Dramatic contrasts are apparent between industrialized and developing countries in terms of reproductive health services and status. These include access to contraception, antenatal care, safe facilities in which to give birth and trained staff to provide pregnancy, delivery and postpartum care; the diagnosis and treatment of sexually transmitted infections (STIs) including HIV, infertility treatment, and care for unsafe or unintended pregnancy. Around the world, reproductive health initiatives aim to address the complex of economic, socio-demographic, health status and health service factors associated with elevated risk of morbidity and mortality related to reproductive events during the life course. At present, the central contributing factors to disparities in reproductive health have been identified as: reproductive choice; nutritional and social status; co-incidental infectious diseases; information needs; access to health system and services and the training and skill of health workers. The most prominent risks to life are identified as those directly associated with pregnancy, childbirth and the puerperium, including haemorrhage, infection, unsafe abortion, pregnancy related illness and complications of childbirth. There is however, very limited consideration of mental health as a determinant of reproductive mortality and morbidity especially in the developing regions of the world.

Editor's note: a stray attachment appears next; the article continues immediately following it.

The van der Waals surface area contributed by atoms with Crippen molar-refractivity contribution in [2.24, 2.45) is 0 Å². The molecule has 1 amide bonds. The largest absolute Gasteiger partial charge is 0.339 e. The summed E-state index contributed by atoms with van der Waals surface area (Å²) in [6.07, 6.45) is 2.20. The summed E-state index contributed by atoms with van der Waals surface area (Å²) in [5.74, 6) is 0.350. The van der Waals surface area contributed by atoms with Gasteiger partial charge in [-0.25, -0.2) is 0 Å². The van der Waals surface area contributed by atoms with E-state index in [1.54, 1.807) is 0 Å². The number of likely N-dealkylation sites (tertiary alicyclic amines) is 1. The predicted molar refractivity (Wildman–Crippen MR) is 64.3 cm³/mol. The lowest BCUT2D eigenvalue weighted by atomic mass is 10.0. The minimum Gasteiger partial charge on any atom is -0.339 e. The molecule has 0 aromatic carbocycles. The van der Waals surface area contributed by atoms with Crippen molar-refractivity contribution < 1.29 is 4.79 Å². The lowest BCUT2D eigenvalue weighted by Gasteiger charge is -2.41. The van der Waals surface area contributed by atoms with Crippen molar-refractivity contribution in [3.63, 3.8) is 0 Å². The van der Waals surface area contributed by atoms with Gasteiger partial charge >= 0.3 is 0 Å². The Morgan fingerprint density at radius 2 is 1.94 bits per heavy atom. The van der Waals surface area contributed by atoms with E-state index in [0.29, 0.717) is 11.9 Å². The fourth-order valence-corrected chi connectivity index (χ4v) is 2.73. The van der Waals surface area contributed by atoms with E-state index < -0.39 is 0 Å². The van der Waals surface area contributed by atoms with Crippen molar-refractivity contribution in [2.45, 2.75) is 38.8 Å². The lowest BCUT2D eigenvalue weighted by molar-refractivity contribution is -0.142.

Mental health problems may develop as a consequence of reproductive health problems or events. These include lack of choice in reproductive decisions, unintended pregnancy, unsafe abortion, sexually transmissible infections including HIV, infertility and pregnancy complications such as miscarriage, stillbirth, premature birth or fistula. Mental health is closely interwoven with physical health. It is generally worse when physical health including nutritional status is poor. Depression after childbirth is associated with maternal physical morbidity, including persistent unhealed abdominal or perineal wounds and incontinence.
Women’s sexuality and reproductive health needs to be considered comprehensively with due consideration to the critical contribution of social and contextual factors. There is tremendous under-recognition of these experiences and conditions by the health professionals as well as by society at large. This lack of awareness compounded by women’s low status has resulted in women considering their problems to be ‘normal’. The social stigma attached to the expression of emotional distress and mental health problems leads women to accept them as part of being female and to fear being labeled as abnormal if they are unable to function.
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